NEWS RELEASE, 9/16/99
Professional political consultants give Cal students a lesson in real life political campaigning
By Janet Gilmore, Public Affairs
BERKELEY-- It's not every day that college students learn campaign politics from the communications director for a United States presidential hopeful.
It's rare, too, for them to regularly pick up insider strategies in class from someone who's managed campaigns for U.S. senators and candidates for governor.
This semester, such learning happens every Tuesday and Thursday afternoon at the University of California, Berkeley, when political consultants Darry Sragow and Dan Schnur teach a course called "Campaign Politics."
"This is a course in pure, practical politics," said visiting instructor Schnur, communications director for U.S. presidential candidate John McCain. "This is about real people and real-world campaigns."
The Department of Political Science undergraduate course teaches students how to organize a campaign, develop and communicate a campaign message, raise money, attract volunteers and motivate supporters.
It represents one of the latest efforts by the department to offer students practical knowledge about politics, in addition to the traditional courses that emphasize a more abstract and analytical approach, said department chair Robert Price.
A growing number of students are planning to work on political campaigns, said Bruce Cain, chair of the campus's Institute of Governmental Studies, and they want to learn more about such work.
Schnur, a Republican, has taught the course at UC Berkeley for several years. But this is the first semester he's taught while working full time on a campaign.
It's also the first time he's teamed up with Sragow, another visiting instructor. A Democrat, Sragow has managed five statewide campaigns in California, including races by Alan Cranston, Dianne Feinstein and Al Checchi.
Schnur, former press secretary to Pete Wilson and a former spokesman for the 1988 Bush-Quayle presidential campaign, draws on a wealth of media and communications knowledge.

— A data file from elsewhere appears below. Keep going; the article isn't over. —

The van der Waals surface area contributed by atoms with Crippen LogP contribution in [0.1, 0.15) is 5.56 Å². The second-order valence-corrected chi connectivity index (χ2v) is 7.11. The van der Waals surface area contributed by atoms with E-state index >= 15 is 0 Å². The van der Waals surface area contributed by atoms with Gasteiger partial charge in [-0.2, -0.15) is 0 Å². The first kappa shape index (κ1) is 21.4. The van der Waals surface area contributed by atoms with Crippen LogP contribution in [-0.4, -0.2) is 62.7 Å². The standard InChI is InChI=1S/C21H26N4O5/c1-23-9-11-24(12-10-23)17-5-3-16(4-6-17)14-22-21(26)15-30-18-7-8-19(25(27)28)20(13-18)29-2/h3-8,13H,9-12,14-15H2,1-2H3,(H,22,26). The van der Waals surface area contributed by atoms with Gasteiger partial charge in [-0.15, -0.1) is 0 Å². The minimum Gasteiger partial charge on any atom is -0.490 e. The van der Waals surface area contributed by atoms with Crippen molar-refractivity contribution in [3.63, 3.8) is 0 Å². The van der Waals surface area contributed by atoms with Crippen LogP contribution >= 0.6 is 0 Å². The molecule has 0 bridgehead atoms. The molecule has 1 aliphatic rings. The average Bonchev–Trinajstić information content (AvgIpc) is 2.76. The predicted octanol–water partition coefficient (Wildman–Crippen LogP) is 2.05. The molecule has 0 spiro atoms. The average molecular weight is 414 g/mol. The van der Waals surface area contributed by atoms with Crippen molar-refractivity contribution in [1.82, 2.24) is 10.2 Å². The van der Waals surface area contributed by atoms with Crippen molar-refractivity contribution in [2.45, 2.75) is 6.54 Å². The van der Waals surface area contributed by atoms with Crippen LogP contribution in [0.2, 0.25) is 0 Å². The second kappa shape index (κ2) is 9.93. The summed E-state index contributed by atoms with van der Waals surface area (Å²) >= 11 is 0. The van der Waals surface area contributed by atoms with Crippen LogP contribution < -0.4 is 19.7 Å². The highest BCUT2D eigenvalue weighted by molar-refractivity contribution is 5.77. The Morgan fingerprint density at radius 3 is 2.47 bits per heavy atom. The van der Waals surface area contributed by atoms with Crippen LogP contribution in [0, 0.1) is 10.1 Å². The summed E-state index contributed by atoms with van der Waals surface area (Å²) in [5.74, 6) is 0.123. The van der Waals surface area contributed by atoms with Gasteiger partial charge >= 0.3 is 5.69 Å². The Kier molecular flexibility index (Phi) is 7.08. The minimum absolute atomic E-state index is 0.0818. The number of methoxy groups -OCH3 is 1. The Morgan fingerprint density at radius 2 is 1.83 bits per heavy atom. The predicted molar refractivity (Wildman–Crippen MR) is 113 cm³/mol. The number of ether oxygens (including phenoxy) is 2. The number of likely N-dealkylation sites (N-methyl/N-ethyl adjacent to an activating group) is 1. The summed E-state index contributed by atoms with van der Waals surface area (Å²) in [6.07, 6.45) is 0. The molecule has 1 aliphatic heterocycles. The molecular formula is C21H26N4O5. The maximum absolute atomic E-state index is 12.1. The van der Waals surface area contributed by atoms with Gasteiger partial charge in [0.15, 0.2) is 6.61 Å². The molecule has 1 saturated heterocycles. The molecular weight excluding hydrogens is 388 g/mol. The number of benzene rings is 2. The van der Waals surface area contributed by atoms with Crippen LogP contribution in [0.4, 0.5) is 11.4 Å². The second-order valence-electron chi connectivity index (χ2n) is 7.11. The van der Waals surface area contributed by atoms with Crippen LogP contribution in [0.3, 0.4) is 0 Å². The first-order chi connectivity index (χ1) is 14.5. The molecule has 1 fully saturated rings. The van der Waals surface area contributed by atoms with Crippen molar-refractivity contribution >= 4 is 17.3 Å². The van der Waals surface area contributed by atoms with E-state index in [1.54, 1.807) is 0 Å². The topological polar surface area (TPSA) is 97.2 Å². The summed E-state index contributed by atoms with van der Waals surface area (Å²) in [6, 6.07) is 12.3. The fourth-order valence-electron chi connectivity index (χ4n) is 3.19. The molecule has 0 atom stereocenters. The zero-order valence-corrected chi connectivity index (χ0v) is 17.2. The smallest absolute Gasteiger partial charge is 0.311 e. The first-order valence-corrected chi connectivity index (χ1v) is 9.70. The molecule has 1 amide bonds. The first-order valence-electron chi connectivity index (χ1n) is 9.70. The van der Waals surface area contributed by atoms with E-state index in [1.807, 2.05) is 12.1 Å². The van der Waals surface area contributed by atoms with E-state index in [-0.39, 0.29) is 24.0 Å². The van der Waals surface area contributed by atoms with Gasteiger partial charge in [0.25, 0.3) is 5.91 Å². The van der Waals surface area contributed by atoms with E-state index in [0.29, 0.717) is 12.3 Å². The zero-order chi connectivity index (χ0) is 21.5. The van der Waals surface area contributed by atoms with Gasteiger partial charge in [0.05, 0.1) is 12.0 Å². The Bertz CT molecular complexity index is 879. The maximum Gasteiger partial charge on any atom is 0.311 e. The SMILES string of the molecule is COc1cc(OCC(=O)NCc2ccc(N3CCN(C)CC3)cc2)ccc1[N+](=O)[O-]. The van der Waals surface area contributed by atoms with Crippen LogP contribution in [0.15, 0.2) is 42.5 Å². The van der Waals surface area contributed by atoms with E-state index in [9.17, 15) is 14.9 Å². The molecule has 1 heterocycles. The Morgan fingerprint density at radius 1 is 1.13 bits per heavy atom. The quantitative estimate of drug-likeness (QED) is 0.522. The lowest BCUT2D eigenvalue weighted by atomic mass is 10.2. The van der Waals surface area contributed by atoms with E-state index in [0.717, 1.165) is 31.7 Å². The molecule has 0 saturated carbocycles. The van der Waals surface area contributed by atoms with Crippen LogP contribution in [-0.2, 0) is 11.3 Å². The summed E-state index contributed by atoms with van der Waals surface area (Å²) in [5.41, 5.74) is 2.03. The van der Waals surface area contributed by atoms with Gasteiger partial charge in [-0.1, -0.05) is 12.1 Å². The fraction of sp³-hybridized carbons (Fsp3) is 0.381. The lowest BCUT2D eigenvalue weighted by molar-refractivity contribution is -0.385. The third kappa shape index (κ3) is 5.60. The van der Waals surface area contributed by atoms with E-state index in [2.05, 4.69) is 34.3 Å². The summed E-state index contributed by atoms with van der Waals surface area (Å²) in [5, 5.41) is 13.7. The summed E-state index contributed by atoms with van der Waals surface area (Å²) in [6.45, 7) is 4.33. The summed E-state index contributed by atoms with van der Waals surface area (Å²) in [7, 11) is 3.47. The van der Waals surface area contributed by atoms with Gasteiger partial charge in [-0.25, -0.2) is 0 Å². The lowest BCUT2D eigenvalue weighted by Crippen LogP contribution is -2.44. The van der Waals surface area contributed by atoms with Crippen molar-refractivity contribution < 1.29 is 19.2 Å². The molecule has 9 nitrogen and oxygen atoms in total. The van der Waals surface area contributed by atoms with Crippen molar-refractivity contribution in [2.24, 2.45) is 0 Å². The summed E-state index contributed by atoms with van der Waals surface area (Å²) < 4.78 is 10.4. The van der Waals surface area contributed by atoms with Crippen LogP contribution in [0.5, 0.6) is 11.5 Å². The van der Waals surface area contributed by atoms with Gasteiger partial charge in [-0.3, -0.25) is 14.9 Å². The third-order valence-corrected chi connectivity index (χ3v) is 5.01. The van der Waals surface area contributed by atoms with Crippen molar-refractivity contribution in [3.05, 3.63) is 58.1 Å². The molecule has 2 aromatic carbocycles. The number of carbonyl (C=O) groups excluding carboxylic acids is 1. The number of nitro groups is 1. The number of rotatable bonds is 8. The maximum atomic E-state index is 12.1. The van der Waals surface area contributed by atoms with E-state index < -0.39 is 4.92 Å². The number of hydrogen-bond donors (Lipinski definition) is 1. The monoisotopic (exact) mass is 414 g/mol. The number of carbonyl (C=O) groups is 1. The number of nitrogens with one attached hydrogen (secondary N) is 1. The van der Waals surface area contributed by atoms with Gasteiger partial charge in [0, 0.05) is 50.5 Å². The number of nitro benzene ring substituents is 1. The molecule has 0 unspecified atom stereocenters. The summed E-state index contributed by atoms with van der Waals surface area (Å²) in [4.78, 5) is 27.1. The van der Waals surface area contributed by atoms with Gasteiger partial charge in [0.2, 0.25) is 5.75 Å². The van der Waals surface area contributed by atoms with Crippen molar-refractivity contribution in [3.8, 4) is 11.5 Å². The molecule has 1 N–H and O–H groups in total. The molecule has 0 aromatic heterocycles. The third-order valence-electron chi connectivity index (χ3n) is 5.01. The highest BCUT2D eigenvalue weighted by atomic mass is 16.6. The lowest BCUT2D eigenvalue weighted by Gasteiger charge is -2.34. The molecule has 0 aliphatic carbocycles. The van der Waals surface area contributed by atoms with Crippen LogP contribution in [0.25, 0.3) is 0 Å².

Sragow, who served as campaign manager for the California Assembly Democratic Caucus in 1996 and 1998 and handled several ballot measures, is an expert on everything from mobilizing volunteers to marketing a candidate to fund raising.
While some students eye jobs doing campaign strategy work, others, like senior Cris Arzate, a political science major at UC Berkeley, also are considering a run for office some day.
"I listen to their experiences to get more first-hand knowledge to draw upon outside of this class," Arzate said. "The class offers a lot of information on how to create an awareness of a campaign, the theme, and how to publicize that through the media to the public. It's been one of the better classes I've taken at Cal."
Arzate especially hopes to share his campaign strategy in ethnic minority communities to help promote Latino candidates.
Spreading such knowledge is one of the key reasons Sragow wanted to teach the course. Many key issues in life, he said, are decided behind closed doors by an elected official and his or her inner circle of advisors.
"The trick is to be in the room when the door gets closed," Sragow said. "I would hope this class would encourage at least some of the participants to invest themselves in the process and get involved in campaigns, get involved in the work that their elected officials do so that they can make a difference."
Almost half of each student's final grade is based on writing an effective campaign plan - one that includes campaign organization, management, strategy and tactics - for a real politician. Schnur then submits the best paper to the actual candidate or the candidate's advisor.
"I once had a 'Barbara Boxer for Senate' paper that was better than the real thing," Schnur said.
While Schnur focuses on communications and messages, Sragow draws on his background as a campaign manager.
"I like tapping into my own personal experiences and sharing them with the class as much as I can," said Sragow. "I will play off of things they know about that are current. Sometimes, I'll just turn the tables and ask them about an issue."
Sragow tries to convey political ideas in terms that everyone can understand. During one recent class, he offered a terse assessment of running for office:
"In essence, when you're a candidate, you're applying for a job," he said. "Think of it as a job interview.
Schnur and Sragow have taught students the importance of developing a winning biography for a candidate. Schnur said it should include personal, political and professional accomplishments, to give the candidate more credibility.
"Senator McCain served in the U.S. Navy and was a prisoner of war," said Schnur. "He doesn't like to talk about it on the campaign trail, but it gives voters a sense of who he is and what he's done."
Working on the McCain campaign has limited the amount of time Schnur can spend in the classroom. But whether McCain wins or not, Schnur figures the students ultimately benefit.
"I hope I will have much more to offer," he said. "The campaigning is a way to update my stories. You can't talk about something that happened in 1984 forever."
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